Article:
This is a question of mathematical nature. Let the Lorentz group $O(1,3)$ be defined as a matrix group.

$$\text{O}(1,3) =\{\Lambda\in M_4 (\mathbb{R})| \Lambda^T \text{diag}(+---) \Lambda = \text{diag}(+---)\} $$

One defines the supremum norm on $M_4 (\mathbb{R})$ as:

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which turns $M_4 (\mathbb{R})$ into a topological space in the metric topology induced by the norm. Can this supremum norm be made particular for Lorentz matrices? I guess it would, right? It would immediately follow that the Lorentz group is a topological space in the subspace topology of $M_4 (\mathbb{R})$.


1 Answer 1


Yes, $\mathrm{O}(1,3)$ is a topological subspace of $M_4(\mathbb{R})$ under this construction.

That said, there's nothing special about the topology induced by supremum norm in this regard; any subset $S$ of a topological space $X$ inherits a natural subspace topology from its "parent" space. You could define some weird topology on $M_4(\mathbb{R}) \sim \mathbb{R}^{16}$ which is a product topology between $n$ copies of $\mathbb{R}$ with the indiscrete topology and $16-n$ copies of $\mathbb{R}$ with the discrete topology, and it would still define a topology on $\mathbb{O}(1,3)$.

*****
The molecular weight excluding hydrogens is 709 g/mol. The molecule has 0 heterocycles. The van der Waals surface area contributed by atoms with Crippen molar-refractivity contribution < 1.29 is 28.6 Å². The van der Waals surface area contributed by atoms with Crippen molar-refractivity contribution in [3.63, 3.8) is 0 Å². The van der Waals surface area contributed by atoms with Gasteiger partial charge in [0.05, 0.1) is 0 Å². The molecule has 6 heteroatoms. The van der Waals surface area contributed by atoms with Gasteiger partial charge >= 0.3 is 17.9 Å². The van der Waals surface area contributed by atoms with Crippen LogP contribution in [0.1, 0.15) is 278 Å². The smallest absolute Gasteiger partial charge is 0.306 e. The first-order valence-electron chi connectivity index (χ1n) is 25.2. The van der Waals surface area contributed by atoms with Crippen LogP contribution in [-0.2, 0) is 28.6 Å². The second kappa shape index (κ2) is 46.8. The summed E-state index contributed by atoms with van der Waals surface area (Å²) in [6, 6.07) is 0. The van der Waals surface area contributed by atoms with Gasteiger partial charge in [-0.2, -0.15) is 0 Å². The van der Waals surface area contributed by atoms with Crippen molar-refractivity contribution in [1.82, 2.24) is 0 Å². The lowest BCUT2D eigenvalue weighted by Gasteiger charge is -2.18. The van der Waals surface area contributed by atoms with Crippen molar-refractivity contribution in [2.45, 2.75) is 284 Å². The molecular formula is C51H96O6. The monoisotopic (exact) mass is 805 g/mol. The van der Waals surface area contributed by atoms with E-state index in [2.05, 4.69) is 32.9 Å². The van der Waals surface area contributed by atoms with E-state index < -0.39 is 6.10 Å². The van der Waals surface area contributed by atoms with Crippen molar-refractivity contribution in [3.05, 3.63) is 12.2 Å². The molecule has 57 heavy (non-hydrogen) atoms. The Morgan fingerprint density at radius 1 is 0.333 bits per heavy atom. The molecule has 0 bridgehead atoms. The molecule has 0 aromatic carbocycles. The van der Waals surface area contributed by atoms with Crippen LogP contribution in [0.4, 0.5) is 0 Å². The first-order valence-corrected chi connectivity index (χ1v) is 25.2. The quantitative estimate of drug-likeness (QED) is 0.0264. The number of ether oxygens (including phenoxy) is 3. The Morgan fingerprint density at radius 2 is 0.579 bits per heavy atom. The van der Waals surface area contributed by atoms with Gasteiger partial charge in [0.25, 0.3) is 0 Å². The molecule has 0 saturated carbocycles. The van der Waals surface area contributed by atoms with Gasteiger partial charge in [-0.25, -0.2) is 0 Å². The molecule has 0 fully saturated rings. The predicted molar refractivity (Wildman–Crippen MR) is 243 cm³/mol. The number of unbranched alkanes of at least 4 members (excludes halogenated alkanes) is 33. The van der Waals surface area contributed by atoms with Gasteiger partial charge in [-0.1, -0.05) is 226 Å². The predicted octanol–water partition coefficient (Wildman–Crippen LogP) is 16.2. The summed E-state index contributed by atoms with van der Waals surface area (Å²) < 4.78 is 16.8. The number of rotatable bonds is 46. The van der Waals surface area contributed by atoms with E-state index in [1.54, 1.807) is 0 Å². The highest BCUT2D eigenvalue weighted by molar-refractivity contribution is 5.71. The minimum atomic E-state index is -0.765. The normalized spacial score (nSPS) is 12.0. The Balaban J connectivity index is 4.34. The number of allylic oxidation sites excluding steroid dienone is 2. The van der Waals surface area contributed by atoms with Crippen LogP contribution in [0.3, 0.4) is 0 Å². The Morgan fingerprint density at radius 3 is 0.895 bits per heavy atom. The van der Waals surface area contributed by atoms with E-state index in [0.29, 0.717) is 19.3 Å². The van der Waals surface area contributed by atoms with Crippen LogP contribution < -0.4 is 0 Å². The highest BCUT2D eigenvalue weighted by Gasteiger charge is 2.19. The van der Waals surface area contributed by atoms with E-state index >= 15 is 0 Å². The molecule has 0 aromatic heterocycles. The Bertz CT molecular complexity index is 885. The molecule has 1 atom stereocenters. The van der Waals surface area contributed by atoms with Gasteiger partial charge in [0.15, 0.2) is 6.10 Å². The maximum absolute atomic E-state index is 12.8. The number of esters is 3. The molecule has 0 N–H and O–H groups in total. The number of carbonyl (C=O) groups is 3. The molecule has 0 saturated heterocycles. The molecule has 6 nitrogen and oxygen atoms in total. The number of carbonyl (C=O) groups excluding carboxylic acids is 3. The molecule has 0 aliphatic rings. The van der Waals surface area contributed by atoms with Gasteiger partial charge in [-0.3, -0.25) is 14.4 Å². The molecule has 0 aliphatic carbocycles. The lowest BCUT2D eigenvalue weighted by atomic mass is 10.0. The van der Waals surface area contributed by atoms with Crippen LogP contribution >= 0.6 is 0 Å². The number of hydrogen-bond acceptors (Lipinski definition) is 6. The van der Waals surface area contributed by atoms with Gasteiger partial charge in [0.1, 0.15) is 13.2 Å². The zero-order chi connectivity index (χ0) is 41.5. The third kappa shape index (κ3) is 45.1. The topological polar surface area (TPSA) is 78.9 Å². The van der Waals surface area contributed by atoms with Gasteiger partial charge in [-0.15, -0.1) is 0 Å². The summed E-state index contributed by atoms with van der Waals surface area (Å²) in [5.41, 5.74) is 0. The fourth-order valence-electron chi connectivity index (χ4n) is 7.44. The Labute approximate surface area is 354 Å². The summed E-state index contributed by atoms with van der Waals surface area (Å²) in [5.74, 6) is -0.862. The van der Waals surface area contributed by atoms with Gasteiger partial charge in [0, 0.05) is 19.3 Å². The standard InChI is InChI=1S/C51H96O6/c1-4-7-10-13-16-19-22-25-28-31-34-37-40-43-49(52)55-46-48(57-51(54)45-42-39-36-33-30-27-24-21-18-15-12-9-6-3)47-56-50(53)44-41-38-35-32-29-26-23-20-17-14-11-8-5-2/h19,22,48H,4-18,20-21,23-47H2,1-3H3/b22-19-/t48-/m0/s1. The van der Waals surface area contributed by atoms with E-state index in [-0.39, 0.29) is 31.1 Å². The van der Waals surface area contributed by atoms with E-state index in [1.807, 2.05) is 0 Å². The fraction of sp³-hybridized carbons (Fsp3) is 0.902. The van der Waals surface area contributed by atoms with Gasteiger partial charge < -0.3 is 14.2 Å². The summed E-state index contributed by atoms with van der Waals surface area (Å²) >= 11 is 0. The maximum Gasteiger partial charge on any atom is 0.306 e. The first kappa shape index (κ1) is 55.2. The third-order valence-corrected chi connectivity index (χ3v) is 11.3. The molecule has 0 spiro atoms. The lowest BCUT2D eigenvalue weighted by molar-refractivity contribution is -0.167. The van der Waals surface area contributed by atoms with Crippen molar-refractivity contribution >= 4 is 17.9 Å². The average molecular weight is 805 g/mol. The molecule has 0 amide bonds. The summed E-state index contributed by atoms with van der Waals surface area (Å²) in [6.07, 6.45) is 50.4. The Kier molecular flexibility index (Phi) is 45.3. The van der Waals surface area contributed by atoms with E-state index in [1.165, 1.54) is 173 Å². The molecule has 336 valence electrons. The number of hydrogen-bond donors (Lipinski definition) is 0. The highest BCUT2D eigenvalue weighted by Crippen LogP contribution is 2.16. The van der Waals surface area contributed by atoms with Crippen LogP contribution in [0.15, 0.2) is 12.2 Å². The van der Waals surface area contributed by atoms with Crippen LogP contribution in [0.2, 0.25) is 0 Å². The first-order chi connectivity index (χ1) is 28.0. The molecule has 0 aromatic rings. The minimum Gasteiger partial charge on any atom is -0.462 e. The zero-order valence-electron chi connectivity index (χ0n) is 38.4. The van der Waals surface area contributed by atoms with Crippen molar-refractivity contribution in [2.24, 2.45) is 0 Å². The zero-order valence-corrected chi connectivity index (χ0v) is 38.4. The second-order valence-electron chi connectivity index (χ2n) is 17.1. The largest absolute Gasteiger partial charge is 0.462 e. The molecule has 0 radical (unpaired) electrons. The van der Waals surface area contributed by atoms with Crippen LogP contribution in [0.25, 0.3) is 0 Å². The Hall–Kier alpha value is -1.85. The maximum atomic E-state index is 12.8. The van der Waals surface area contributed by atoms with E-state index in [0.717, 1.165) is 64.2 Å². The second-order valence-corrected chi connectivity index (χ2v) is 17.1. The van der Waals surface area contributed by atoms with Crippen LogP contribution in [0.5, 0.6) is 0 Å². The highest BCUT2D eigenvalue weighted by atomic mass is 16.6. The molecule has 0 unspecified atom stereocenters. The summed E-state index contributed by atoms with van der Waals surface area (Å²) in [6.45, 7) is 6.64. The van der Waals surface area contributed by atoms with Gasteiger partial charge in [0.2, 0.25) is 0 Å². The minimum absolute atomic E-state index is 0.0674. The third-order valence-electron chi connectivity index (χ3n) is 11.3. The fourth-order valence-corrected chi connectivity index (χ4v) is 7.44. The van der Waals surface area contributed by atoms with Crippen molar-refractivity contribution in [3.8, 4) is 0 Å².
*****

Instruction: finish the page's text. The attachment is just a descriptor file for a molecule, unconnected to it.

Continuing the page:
[EDIT: my original answer discussed whether the supremum norm might imbue the resulting topological space with non-physical structure; but as Valter Moretti pointed out in a comment, all norm topologies on a finite-dimensional vector space such as $\mathbb{R}^{16} \sim M_4(\mathbb{R})$ are equivalent, so this point is somewhat moot.]

  • $\begingroup$ Thank you for your answer/confirmation. The trick is that the (west-coast) metric tensor of Minkowski space is quite poor, or let us say not intuitive at defining a meaningful topology by open sets. At least this is what I make of this: physics.stackexchange.com/q/228669 $\endgroup$
    – DanielC
    Oct 25, 2017 at 14:42
  • $\begingroup$ "By using this norm, you may be imbuing the space of matrices with a structure that isn't physically meaningful. This may or may not be problematic depending on what you do next in your derivation. " Related to this part, once the topology is defined, I can show that the Lorentz group is a non-compact topological group, by having a further subset of it (the set of Lorentzian boosts in one direction), endowed with the subspace topology, homeomorphically mapped into $\mathbb{R}$. $\endgroup$
    – DanielC
    Oct 25, 2017 at 15:07
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    $\begingroup$ All norms on $\mathbb R^n$ produces the same topology. So it happens in particular on $M(m, \mathbb R)$ and their subsets. Using either the operator norm as in OP's post or the standard Euclidean norm leads to rhe same topology... $\endgroup$ Oct 25, 2017 at 18:35

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